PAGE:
I have heard F-8 pilots say it was the best of all the Navy jets at dogfighting.

 

Of course, they were F-8 pilots. The F4D Skyray pilots say the same in reverse. We have had former WWII pilots give a talk and say the P-51 was the BEST fighter. If you ask them what fighters they flew, they many times answer ... "the P-51." I'd say that's a pretty assuming opinion if you haven't experience in other fighters.

 

Basically, the F-8 was the last of the Navy "air superiority" fighters from the 1950s and the guys loved it. It even flew once with wings folded! Look it up. The guys who flew it became part of the "Fighter Mafia" who developed the F-16 in response to the F-15's large size and weight.

 

The only disadvantage I can find is the wheels were magnesium. If you took a hit in a wheel / tire, the wheel could catch fire on landing if sparks flew. That's not a recipe for a good afternoon. But for a single-engine fighter, it was a good one. The French continued to fly them after we retired ours. Heck, they still flew the Super Etendar until July 2016! Must have been trrying for a good vintage! It had a lot of good characteristics, including roll and turn. It wasn't supersonic, but was developed from the Etendard and adpoted in 1974. The original Etendard was a 1958 plane and was a contemporary of the F-8, if not supersonic. At least the F-8 was a Mach 1.85 or so aircraft with a good service ceiling (58,000 feet or 17.17 km).


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#17 Armand

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Posted 12 November 2016 - 10:24 AM

.......Heck, they still flew the Super Etendar until July 2016! Must have been trrying for a good vintage! It had a lot of good characteristics, including roll and turn. It wasn't supersonic, but was developed from the Etendard and adpoted in 1974. The original Etendard was a 1958 plane and was a contemporary of the F-8, if not supersonic.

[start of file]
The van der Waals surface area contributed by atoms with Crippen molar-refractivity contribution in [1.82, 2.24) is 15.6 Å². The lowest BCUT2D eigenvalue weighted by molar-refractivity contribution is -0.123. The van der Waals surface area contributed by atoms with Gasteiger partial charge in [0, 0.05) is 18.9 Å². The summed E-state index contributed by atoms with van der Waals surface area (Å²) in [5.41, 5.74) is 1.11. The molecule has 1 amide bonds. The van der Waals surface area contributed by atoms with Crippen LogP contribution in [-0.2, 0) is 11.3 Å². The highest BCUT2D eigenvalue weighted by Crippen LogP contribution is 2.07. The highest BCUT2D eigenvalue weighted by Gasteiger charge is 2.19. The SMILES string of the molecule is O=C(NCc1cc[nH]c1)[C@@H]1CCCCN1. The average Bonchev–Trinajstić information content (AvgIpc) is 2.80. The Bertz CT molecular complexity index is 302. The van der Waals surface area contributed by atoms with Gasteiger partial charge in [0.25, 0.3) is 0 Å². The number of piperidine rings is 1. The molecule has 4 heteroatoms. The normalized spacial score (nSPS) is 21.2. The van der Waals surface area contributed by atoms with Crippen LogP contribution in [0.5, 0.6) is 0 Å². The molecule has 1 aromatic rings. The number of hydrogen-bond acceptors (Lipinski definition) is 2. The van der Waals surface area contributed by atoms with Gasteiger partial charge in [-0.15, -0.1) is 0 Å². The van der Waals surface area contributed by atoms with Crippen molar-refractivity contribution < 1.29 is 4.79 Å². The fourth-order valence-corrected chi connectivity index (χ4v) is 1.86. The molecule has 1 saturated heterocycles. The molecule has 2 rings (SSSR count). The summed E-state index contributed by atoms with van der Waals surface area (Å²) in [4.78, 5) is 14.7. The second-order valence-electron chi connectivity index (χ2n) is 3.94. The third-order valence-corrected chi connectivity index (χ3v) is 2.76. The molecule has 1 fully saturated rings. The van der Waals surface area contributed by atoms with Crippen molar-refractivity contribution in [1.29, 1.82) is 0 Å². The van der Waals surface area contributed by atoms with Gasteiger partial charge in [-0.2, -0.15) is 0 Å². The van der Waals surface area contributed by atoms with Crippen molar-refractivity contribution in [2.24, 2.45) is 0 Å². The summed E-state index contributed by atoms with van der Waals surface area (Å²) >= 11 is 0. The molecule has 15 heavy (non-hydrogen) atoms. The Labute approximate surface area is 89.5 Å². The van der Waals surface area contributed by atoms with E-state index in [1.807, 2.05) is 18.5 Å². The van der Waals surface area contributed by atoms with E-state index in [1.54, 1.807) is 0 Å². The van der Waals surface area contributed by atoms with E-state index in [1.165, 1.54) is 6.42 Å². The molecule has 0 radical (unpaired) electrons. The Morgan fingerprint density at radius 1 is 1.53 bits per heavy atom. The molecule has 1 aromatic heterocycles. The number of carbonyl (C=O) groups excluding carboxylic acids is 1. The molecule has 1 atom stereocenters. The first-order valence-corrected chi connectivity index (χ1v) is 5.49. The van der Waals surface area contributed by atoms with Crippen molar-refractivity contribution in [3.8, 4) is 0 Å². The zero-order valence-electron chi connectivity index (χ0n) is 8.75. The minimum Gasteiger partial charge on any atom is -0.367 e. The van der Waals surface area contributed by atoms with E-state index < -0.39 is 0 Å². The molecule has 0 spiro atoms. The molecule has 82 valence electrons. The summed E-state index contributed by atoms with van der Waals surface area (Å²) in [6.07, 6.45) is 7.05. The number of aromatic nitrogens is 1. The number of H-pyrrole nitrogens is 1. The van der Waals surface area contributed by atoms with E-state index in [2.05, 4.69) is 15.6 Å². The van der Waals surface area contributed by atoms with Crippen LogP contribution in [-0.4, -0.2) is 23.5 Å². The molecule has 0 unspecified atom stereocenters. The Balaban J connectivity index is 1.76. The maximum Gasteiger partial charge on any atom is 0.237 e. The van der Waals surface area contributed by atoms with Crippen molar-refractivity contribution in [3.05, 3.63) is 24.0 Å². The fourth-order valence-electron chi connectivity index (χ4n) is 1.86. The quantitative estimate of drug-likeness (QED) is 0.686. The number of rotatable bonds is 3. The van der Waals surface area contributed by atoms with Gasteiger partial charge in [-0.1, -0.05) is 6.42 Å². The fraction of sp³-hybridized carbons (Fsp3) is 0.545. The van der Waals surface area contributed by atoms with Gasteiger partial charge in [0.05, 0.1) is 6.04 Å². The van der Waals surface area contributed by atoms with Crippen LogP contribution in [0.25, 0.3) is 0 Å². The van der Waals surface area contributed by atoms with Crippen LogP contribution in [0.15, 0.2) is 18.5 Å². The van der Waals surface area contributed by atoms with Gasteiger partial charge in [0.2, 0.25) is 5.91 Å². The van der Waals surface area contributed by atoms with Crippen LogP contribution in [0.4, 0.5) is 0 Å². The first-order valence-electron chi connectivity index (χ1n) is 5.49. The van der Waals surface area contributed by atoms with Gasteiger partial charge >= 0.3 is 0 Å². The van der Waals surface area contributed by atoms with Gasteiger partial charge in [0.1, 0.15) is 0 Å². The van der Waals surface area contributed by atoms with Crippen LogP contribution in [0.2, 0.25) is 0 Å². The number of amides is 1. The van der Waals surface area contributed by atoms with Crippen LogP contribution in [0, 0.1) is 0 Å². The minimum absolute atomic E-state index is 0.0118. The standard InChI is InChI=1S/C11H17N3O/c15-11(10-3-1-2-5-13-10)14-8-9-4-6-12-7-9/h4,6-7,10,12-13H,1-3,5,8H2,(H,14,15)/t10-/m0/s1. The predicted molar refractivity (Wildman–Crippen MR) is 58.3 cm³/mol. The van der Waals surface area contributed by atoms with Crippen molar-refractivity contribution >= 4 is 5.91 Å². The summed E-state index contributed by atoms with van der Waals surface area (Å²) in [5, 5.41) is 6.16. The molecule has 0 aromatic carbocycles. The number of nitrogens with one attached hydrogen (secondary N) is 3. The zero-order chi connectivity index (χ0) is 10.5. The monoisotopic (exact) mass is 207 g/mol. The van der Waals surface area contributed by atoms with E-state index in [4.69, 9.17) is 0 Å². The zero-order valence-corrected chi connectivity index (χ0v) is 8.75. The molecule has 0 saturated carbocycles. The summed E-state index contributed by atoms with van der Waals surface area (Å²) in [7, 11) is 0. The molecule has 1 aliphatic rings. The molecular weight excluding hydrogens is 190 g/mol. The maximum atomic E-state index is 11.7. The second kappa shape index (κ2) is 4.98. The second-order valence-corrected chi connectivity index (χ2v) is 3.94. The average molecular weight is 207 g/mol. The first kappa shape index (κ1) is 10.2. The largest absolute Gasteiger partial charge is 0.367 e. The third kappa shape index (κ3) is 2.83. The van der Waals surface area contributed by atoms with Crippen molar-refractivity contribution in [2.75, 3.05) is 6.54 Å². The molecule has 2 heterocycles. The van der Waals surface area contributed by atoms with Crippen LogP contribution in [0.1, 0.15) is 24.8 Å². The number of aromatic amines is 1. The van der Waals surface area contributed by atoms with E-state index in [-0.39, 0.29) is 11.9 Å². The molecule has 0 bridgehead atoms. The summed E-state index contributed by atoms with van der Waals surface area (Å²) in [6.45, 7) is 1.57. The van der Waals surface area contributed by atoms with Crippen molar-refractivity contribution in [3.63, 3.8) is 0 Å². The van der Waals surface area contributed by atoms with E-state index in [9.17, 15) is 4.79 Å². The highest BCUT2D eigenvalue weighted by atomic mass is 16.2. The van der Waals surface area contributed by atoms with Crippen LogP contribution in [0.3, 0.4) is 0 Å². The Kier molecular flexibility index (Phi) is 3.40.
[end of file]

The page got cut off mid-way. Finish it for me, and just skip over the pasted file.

The Super Entendard was introduced to service in '78, at same time as the F-16, wich isn't to consider to be vintage-classed.
However the lack of speed might be the reason to the retirement in favour of the delta/canard designed Rafale.
BTW: Youtube Is filled with 'crazy French pilots' take a surf for awsome footage :-o

Edited by Armand, 12 November 2016 - 10:32 AM.

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#18 Kutscha

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Posted 12 November 2016 - 02:18 PM

The S-E was a strike fighter not an air superiority fighter.

 

The A-7 would be the American equivalent a/c.



#19 Armand

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Posted 12 November 2016 - 05:16 PM

Seemingly did the Rafale push out the Crusader as well as the Super Etendard. As Crusaders mission was primarely as escort for striking Super Entendards it sounds feasible that both followed each other out in the dark.

Edited by Armand, 12 November 2016 - 07:19 PM.


#20 GregP

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Posted 13 November 2016 - 05:19 AM

Actually I mentioned the Super Etendard only becase the otiginal Etandard was an F-8 contrmporary, not because I thought it was an air superiority fighter. The F-8 had a lot of good and even great properites, but the airframe had more or less reached it's development potential, and the Vought "super crusader" extended-performance larger-airframe (XF8U-3) development lost out to the twin-engine F-4 Phantom II for the Navy orders.

 

Many still think the XF8U-3 SHOULD have been bought instead. Funny that keeps coming up, because it's LONG past and would no longer be current regarless of development.